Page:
Wednesday, January 4, 2012

Male-Bashing in Advertising: A Sordid Business

For twenty years now, one of the highlights of North American advertising, especially on television, is what many call its male-bashing. Invariably, when TV ads show men and women together, the ads belittle men as ignorant, incompetent, loutish, or juvenile while heralding women as wise, mature, long-suffering adults. (For examples, see this Top Ten list from and for background see this 2005 NY Times article). Men are always the butt of the jokes while women represent the smart consumers who are bound to follow the advertiser’s advice and buy the product sold by the ad. Critics often remark that were these stereotypes reversed, there would be a feminist uproar and the advertisers would be lynched in the streets. Of course, in the ads of the 1950s and 40s, the stereotypes were indeed exactly reversed, with women depicted as know-nothing children and men as the responsible, all-knowing guardians. Those ads persisted because women had little power then to affect the mass media. Then came the later feminist wave in the 1960s, and women entered the workplace in droves. Over the last couple of decades, North American women have started earning as much as men even in some white collar fields and those women now outnumber men with college or university degrees. Women currently have some sway over the culture industry, although they’ve hardly unseated men from their positions of ultimate political and economic power. Why, then, are the male-bashing ads still perpetrated and tolerated?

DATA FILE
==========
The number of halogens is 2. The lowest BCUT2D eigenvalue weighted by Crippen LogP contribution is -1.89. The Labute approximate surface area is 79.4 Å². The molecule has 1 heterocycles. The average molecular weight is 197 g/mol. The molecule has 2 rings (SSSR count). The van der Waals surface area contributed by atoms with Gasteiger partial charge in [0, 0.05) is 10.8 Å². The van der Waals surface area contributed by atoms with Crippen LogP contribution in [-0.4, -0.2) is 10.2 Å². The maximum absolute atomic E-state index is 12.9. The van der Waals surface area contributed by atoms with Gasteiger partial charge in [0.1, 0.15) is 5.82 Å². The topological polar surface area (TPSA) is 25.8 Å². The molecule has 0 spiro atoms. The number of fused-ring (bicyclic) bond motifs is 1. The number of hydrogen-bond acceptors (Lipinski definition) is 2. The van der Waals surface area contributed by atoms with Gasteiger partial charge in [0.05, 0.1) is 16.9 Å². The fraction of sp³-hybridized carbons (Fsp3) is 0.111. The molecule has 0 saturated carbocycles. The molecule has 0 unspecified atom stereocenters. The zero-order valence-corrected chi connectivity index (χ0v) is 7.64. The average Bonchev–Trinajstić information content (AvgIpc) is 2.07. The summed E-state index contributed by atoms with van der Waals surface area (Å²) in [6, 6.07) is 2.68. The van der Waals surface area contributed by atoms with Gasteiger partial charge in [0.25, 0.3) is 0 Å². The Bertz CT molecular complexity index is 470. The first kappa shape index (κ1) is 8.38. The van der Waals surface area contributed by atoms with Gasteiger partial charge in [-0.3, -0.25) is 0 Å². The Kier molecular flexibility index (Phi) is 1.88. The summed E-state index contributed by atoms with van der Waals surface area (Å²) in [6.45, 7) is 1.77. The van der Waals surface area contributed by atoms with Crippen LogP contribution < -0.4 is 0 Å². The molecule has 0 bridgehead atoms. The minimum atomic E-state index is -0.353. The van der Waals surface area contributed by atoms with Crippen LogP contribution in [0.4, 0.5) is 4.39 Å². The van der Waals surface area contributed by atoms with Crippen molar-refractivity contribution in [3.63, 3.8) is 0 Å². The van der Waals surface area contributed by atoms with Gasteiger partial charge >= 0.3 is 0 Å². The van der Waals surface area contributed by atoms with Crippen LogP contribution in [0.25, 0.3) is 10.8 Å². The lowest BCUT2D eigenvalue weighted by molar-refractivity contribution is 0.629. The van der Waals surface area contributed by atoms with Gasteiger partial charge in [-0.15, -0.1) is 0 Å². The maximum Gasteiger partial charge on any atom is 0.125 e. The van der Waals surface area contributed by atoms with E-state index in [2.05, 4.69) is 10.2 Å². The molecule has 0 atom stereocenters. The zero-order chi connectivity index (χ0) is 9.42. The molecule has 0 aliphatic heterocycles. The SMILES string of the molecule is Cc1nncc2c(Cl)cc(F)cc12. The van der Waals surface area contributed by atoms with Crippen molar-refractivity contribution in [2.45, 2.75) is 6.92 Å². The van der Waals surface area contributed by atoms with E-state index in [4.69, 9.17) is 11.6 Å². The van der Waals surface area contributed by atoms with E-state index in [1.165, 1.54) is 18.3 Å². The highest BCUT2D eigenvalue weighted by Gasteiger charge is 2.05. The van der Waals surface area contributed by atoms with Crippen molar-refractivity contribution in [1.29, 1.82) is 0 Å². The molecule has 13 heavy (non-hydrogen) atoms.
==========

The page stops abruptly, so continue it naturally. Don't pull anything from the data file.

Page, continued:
Three reasons for their creation come to mind. First, taking into account what I just said, that the current crop of grotesque sexist caricatures precisely reverses an earlier one, the advertisers may be lazy, choosing a formula they know worked in the past, but flipping the variables to accommodate recent social developments. This is surely part of the truth, but it points to a second cause which is the advertiser’s interest in reflecting reality. After all, feminism, competition with machines for traditionally male-dominated jobs, and postmodern cynicism and resistance to patriarchal metanarratives have emasculated and feminized men in wealthy, decadent societies. Advertisers are hardly like scientists who are after knowledge for its own sake, but selling products requires at least a modicum of concern to represent reality--although surely no more than the minimum needed to avoid being branded as a bold-faced liar. There’s much talk recently of men’s identity crisis, so ads may reflect that crisis, as advertisers burrow into the consumer’s preconscious or unconscious and spin narratives that associate over-produced products with the fulfillment of manufactured or uncontrolled urges, respectively.